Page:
Compliance Becomes Biggest Challenge for Businesses in New Normal

Most CCOs in a Dun & Bradstreet survey find threat to technology as the second most important hurdle

Compliance Becomes Biggest Challenge for Businesses in New Normal
Compliance Becomes Biggest Challenge for Businesses in New Normal
OLM Desk - 08 June 2021

Of all things that have been threatened by the remote working model in the age of new normal, compliance takes the lead, showed a study by a leading business research firm.

More than 67 per cent of the 250 chief compliance officers covered by the study said economic risks have been the most challenging, while 46 per cent identified technology risks as the most challenging, and 33 per cent said political risks have been the biggest challenge for them.

The study – Turning Compliance Into Competitive Advantage – by Dun & Bradstreet, a global provider of business-to-business data, insights and artificial intelligence-driven platforms, was conducted in the last quarter of 2020 covering the 250 CCOs representing businesses with over Rs 500 crore revenue across nine sectors and seven major cities in India.

The survey looked into the trends of misconduct and fraud during the pandemic. According to the survey, 39 per cent of CCOs say that they have witnessed an increase in misconduct, fraud, acts of bribery among third parties and ecosystem partners during the pandemic. It found that 62 per cent of the responding businesses have started amending their internal compliance policies with respect to the work-from-home (WFH) model.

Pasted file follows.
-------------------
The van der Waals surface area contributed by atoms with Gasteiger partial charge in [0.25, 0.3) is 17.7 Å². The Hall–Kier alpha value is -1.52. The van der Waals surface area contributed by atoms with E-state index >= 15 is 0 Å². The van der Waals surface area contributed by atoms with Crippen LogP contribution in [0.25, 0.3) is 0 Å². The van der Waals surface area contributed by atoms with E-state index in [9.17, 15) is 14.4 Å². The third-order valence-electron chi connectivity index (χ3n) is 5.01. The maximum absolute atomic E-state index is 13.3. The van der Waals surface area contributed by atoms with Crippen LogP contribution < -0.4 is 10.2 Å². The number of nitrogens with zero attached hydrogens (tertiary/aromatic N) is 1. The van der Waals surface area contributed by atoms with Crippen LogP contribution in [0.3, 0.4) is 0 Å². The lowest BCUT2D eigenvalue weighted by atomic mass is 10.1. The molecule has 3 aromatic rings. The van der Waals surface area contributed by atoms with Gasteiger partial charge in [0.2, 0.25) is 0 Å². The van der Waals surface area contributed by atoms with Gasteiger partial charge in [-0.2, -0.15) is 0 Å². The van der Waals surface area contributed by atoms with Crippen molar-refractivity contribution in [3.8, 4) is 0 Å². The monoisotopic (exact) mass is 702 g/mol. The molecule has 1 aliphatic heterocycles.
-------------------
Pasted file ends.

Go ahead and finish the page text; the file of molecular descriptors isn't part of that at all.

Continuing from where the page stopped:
“The growing tidal wave of regulations is placing tremendous pressure on businesses, especially those with international operations. As every business is susceptible to misconduct and fraud by its employees or even business partners, it is important to have the right compliance framework. It is even more important to ensure effective enforcement of the guidelines and best practices to avoid financial and reputational damage,” said Arun Singh, Global Chief Economist at Dun & Bradstreet.

According to the survey, 54 per cent of the responding businesses stated that the pandemic had impacted the credit limit of both suppliers and their own business. While businesses have seen a 15 per cent impact on average, the figure was as high as 60 per cent in some cases.

“The CCOs have been quick to jump into a crisis mode, ensuring the well-being and safety of employees and helping them with remote working. They were also tasked with navigating an increasingly complex regulatory environment,” Avinash Gupta, Managing Director, Dun & Bradstreet India, said.


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